If you are like most Americans, you have probably felt the pain at the grocery store cash register when buying your family’s groceries.
While the increase in the price of gas most often makes the nightly news, the increase in the price of groceries hits consumers’ wallets even more so, especially if you have a family.
If you don’t want to resort to being an extreme couponer buying processed foods for pennies on the dollar, there is another way to save—grow your own garden.
Can’t Grow a Garden Because You Live in the City? Think Again
Gardening is no longer just for those living in the country. There are plenty of options for city dwellers.
Many cities offer community gardens. You sign up for a plot for the summer and agree to care for the garden, remove bug infested plants should they occur, weed your garden regularly and remove your crops before they rot on the vine. You also agree to clear your garden by the end of the season. You may have to pay a nominal fee.
My husband and I are using a community garden for the first time this year; we had to pay $20 which we will get back at the end of the season if we maintain our garden throughout the summer. If you are looking for a community garden in your area, communitygarden.org is a good place to begin your search.
If you don’t have a community garden available or you think it sounds like too much work, you could always try to have a container garden.
I have seen people in our area living in buildings 10 stories high or more; they simply line their containers up on their balconies and grow tomatoes, bell peppers, herbs and other plants. Take a look at the detailed container gardening page on gardenguide.com for more information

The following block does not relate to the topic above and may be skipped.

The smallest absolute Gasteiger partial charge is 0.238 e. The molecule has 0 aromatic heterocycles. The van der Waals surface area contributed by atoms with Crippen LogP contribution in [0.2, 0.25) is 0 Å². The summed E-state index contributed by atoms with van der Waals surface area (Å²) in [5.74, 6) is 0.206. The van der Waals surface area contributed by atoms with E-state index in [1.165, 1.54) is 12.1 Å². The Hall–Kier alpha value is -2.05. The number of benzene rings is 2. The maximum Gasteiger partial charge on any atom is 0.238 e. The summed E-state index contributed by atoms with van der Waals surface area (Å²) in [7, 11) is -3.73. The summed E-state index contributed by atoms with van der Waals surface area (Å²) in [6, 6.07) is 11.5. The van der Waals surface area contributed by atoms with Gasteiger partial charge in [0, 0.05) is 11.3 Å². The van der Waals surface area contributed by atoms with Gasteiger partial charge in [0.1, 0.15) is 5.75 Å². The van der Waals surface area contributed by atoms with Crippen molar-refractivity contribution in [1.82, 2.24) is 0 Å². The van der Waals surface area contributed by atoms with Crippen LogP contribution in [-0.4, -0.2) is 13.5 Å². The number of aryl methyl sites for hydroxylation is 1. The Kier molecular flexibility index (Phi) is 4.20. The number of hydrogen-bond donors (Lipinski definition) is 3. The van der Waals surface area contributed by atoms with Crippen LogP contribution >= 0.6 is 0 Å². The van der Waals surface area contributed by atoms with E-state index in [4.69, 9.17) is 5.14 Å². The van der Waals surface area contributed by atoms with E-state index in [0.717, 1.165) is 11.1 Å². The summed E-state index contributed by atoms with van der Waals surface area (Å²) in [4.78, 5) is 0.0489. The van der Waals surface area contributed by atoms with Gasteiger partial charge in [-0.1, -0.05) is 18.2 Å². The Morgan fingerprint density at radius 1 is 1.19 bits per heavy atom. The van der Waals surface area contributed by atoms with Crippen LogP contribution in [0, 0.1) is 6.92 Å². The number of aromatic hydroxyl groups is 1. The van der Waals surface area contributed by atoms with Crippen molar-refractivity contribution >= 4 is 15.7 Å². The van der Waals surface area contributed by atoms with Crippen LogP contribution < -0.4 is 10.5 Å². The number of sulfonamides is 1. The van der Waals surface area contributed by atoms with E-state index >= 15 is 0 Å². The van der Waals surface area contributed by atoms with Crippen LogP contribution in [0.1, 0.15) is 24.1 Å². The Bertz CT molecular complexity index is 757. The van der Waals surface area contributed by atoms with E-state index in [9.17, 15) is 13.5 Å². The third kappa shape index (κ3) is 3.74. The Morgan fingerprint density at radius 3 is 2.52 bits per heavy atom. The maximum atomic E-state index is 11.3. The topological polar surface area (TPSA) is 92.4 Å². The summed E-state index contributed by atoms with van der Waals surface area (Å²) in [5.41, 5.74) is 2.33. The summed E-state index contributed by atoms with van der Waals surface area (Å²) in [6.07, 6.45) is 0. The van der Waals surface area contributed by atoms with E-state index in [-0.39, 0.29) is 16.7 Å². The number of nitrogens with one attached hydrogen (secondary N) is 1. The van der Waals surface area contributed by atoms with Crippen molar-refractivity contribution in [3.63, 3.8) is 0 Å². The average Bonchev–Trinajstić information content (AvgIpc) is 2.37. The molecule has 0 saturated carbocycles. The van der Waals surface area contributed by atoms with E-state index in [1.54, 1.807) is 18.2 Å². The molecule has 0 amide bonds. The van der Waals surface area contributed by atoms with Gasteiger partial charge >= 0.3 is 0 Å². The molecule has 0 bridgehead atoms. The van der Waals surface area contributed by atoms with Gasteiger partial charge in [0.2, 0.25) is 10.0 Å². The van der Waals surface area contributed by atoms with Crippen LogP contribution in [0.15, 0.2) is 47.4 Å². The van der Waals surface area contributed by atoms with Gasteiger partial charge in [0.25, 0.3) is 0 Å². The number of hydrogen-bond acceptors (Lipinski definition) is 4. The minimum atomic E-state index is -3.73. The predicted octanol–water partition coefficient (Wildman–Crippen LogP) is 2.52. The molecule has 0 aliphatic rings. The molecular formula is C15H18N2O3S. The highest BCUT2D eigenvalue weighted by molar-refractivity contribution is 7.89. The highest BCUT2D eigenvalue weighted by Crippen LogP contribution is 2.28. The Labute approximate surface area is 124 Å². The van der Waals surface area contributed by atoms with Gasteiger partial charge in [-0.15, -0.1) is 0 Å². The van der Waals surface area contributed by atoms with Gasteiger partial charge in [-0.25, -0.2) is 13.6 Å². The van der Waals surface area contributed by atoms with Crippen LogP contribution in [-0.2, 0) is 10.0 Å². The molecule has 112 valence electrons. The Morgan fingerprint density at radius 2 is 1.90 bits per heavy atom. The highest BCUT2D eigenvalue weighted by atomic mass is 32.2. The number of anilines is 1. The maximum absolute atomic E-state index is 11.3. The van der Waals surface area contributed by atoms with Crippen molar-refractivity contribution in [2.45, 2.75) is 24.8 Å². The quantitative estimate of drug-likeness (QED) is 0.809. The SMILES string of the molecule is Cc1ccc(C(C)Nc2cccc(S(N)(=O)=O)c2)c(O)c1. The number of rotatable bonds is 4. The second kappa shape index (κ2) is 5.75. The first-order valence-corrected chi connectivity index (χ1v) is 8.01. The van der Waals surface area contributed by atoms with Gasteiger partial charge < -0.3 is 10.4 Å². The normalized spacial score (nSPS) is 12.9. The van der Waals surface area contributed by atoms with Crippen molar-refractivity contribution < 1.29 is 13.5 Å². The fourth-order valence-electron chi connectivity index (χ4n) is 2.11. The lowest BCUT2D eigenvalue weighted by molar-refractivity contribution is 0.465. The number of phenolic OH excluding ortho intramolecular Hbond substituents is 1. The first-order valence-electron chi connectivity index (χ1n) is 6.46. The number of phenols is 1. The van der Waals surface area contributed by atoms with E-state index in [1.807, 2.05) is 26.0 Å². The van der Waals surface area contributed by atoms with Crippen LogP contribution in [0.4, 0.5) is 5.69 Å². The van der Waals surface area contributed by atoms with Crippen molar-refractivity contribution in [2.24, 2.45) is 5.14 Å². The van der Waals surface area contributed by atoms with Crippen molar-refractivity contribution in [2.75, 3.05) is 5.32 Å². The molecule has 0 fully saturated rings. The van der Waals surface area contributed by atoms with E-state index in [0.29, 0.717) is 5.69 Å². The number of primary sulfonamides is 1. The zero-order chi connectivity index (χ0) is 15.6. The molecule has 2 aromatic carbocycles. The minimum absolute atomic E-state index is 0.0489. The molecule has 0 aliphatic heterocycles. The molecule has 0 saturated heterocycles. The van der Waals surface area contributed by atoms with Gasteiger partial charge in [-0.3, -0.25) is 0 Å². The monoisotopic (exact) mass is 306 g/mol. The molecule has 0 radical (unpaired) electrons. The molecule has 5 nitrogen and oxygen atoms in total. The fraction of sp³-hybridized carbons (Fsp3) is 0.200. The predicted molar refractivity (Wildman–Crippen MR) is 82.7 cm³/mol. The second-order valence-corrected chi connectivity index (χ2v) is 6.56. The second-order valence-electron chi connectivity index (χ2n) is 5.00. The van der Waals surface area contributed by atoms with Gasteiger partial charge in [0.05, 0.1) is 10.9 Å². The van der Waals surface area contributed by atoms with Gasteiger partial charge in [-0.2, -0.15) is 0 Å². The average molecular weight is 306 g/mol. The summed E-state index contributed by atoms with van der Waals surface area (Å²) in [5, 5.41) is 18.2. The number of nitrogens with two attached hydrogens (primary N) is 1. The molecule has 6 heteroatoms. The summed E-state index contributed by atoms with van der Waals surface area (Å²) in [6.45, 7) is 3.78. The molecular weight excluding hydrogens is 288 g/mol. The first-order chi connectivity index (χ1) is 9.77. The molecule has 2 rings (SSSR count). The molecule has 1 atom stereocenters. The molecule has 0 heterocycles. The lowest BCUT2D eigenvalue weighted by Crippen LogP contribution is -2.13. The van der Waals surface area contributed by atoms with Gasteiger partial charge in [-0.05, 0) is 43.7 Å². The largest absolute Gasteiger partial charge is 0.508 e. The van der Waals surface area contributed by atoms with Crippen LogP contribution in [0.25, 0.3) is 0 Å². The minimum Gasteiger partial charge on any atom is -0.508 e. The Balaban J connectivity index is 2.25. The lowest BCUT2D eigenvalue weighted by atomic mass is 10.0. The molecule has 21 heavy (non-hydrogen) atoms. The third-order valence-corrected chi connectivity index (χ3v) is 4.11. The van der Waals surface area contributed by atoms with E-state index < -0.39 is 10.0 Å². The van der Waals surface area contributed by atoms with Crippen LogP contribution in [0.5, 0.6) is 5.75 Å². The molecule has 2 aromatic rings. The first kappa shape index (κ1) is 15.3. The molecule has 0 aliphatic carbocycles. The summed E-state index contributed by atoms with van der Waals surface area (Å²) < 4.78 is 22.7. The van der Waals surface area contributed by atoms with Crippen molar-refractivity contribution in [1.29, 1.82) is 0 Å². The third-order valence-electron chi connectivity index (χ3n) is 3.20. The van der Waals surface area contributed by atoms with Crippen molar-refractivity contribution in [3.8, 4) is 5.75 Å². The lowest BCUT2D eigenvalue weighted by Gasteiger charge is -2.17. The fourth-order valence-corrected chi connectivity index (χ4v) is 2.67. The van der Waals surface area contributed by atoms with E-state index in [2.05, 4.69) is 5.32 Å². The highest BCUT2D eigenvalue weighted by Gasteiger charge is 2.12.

Preserving Your Fresh Vegetables
As your crop of vegetables comes in, you can save on your grocery bill immediately.
However, there may come a time when you have too much produce to use before it spoils. Consider preserving it for the upcoming fall and winter season.
Freeze the Extra
Many vegetables lend themselves to freezer storage. Chop extra green peppers into diced pieces and freeze in a freezer bag with the air removed to prevent freezer burn.
They won’t taste as crisp as fresh when you remove them, so they are best used in soups and stews. Shred zucchini to add to muffins or soups in the winter. Herbs can be dried and used in the winter. A small jar of herbs typically costs $3 to $6 at the grocery store depending on the variety you are buying. Each herb you grow and dry to use in the fall and winter is more money you are keeping in your pocket instead of giving to the grocery store.
Can the Extra
Canning is a bit extreme for most people, but if you are adventurous and willing to sacrifice the time, you might consider canning the extra produce.
You can make your own salsa as well as can vegetables. The Ball site, freshpreserving.com, has recipes to preserve your food in any method you choose—freezing, canning and dehydrating. They even have a handy guide that allows you to choose your produce and your preferred method of preserving and then gives you recipe selections.
Other Benefits to Growing Your Own Produce
The money you save growing your own vegetables is the biggest attraction for many people. However, there are other benefits:
It Tastes Better
There is nothing fresher than produce you pick off your own plant and use in your dinner that night. Because your food doesn’t have to travel over days and thousands of miles to get to you, it is fresher, tastes better and likely retains more of its nutrients.